In September, the secretary was the target of an anonymous advertising campaign for "Ryan Zinke’s Double Tap Brewing Company," which the fliers claimed is "Sponsored by Halliburton." The special preview menu for the nonexistent brewery included the "Halliburton Hops" beer, which it said was "free with an oil lease" and "pairs best with back-room deals."

Map of Whitefish Montana and surrounding public lands. Map credits: Claudine Hellmuth/E&E News; Snazzy maps/© 2018 Google (base map)

Trump-era tensions

But by and large, people in Whitefish would rather not talk about their headline-grabbing neighbors.

"You know, I’m going to say right now, I don’t want to discuss Ryan Zinke at all," longtime Whitefish Library Director Joey Kositzky said. "I just don’t want to go there."

She offered similar responses to questions about Spencer and Whitefish Energy.

DeVries, who also works part time for the human rights advocacy group Love Lives Here, largely blames the Trump administration for putting Whitefish on edge.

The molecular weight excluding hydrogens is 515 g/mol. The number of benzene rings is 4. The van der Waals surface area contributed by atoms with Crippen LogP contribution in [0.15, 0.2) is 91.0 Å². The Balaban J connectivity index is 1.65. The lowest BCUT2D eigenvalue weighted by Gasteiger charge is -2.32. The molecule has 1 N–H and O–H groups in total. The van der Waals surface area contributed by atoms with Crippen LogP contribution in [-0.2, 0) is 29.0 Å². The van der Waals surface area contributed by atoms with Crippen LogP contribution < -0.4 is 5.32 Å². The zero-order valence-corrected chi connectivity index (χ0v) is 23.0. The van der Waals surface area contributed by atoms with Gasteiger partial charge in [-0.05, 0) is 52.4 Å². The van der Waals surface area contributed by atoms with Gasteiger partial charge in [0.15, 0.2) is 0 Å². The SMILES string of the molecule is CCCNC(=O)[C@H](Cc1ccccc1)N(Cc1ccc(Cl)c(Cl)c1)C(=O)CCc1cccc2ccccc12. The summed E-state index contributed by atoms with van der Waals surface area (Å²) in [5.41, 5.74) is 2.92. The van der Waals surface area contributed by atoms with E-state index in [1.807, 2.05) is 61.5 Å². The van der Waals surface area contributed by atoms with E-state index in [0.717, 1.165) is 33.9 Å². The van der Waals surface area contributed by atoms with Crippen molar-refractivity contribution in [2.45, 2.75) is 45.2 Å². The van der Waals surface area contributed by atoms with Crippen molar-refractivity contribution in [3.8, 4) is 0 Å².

"We have white nationalists in the White House," she said at a coffee shop just outside of town. "Trump is using this, um — I’m just going to use the word — racist language. Lots of people like using euphemisms like ‘racially charged’ or ‘racially tinged.’ But when he’s comparing groups of people to insects or vermin, that’s a racist statement."

Cherilyn DeVries. Photo credit: Corbin Hiar/E&E News
Cherilyn DeVries. | Corbin Hiar/E&E News

In June, Trump falsely claimed Democrats "want illegal immigrants, no matter how bad they may be, to pour into and infest our Country." Many pundits seized on his use of the word "infest."

"What are infestations? They are takeovers by vermin, rodents, insects," The Atlantic‘s David Graham wrote at the time. "What does one do with an infestation? Why, one exterminates it, of course."

Love Lives Here has organized a series of parties in town to show support for locals denigrated by Spencer and other right-wing figures who’ve risen to prominence during this administration.

"Our joke is, the resistance must include parties," said DeVries, a mother of three boys.

The most recent Love Lives Here event, which was organized with the help of the Montana Wilderness Association, took place a couple of months ago in response to a conference in town featuring Ammon Bundy, the anti-public lands activist. He became a darling of the far-right three years ago, when he led an armed takeover of the Malheur National Wildlife Refuge in eastern Oregon (Greenwire, Oct. 12).